Her research is driven by the interdisciplinary nature of computational finance and reaches across the borders of finance, stochastic analysis and numerical analysis. At the core of her current research is the design and implementation of complexity reduction techniques for finance. Key to her approach is the decomposition of algorithms in an offline phase, which is a learning step, and a fast and accurate online phase. The methods range from model order reduction of parametric partial differential equations to learning algorithms and are designed to facilitate such diverse tasks as uncertainty quantification and calibration, real-time pricing, real-time risk monitoring, and intra-day stress testing.
In the finance sector, the potential for innovation with advanced machine intelligence is significant. But often, new and complex models are not being fully leveraged due to latency issues and compute restraints. Enter the IPU – a completely new processing architecture designed for machine intelligence, capable of running advanced financial models up to 26x faster. Graphcore’s Alex Tsyplikhin explains how the IPU’s unique architecture can power such incredible breakthroughs – and what this means for the future of finance and trading.
What you’ll learn:
- How the IPU is able to achieve faster financial model accelerations than other hardware available on the market
- How to use IPUs for financial modelling training and inference
- Insights into advanced models, use cases and IPU benchmarks
Senior AI Engineer, Graphcore
Alexander Tsyplikhin: Senior AI Engineer, Graphcore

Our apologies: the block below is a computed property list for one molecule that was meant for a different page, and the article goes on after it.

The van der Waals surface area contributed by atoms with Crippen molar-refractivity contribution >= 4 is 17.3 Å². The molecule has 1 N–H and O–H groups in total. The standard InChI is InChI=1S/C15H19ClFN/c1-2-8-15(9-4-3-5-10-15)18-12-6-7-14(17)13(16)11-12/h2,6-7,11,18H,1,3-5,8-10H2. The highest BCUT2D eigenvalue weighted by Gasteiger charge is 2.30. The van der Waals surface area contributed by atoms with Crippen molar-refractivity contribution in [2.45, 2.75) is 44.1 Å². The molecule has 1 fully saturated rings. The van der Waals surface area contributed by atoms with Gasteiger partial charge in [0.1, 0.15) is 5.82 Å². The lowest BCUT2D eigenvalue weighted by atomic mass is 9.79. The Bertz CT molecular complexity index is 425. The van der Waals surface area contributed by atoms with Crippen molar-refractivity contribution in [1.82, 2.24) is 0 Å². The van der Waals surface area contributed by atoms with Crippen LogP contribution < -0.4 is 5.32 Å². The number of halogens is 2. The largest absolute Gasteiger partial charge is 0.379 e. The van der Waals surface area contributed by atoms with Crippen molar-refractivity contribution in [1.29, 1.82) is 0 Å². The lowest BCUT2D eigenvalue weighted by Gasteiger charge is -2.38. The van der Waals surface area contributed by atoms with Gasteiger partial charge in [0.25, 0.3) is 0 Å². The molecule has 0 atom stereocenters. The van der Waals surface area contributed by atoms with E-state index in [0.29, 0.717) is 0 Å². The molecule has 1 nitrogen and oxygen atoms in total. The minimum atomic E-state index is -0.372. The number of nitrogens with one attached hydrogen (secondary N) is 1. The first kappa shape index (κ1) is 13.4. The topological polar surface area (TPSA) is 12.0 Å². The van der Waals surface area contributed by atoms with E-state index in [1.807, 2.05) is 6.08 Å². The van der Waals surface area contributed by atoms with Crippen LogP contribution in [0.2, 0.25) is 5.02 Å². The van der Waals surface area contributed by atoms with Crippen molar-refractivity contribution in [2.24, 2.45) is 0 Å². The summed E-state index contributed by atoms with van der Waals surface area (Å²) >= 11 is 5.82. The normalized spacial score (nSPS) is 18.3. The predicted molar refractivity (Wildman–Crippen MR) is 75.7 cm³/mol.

Alexander Tsyplikhin is a Senior AI Engineer at Graphcore. Qualified to PhD level in Speech Biometrics, Alexander has worked in the field of machine learning for 19 years. He is passionate about leveraging technology and innovation to improve lives and generate results for businesses. At Graphcore, Alexander is focused on AI use cases in industry, using his expertise in machine intelligence to help drive customer success.
- What is the current state of utilisation of machine learning in finance?
- What are the distinct features of machine learning problems in finance compared to other industries?
- What are the best practices to overcome these difficulties?
- What’s the evolution of a team using machine learning in terms of day to day operations?
- Are we becoming more software engineers than quants?
- What is a typical front office ‘Quant’ skillset going to look like in three to five years time?
- How do we deal with model risk in machine learning case?
- How is machine learning expected to be regulated?
- Is there a way to make it more explainable?
- Where do you think alternative data fits in with the vogue for machine learning?
- Have you used alternative data?
- Is it more for buy side or sell side.
- What applications can you list among its successes?
- How much value is it adding over and above the “classical” techniques such as linear regression, convex optimisation, etc.?
- Do you see high-performance computing (HPC) as a major enabler of machine learning?
- What advances in HPC have caused the most progress?
- What do you see as the most important machine learning techniques for the future?
- What are the main pitfalls of using Machine Learning currently in trading strategies?
- What new insights can Machine Learning offer into the analysis of financial time series?
- Discuss the potential of Deep Learning in algorithmic trading?
- Do you think machine learning and HPC will transform finance 5-10 years from now?
- If so, how do you envisage this transformation?
- Can you anticipate any pitfalls that we should watch out for.
- Discuss quantum computing in quant finance:
- Future uses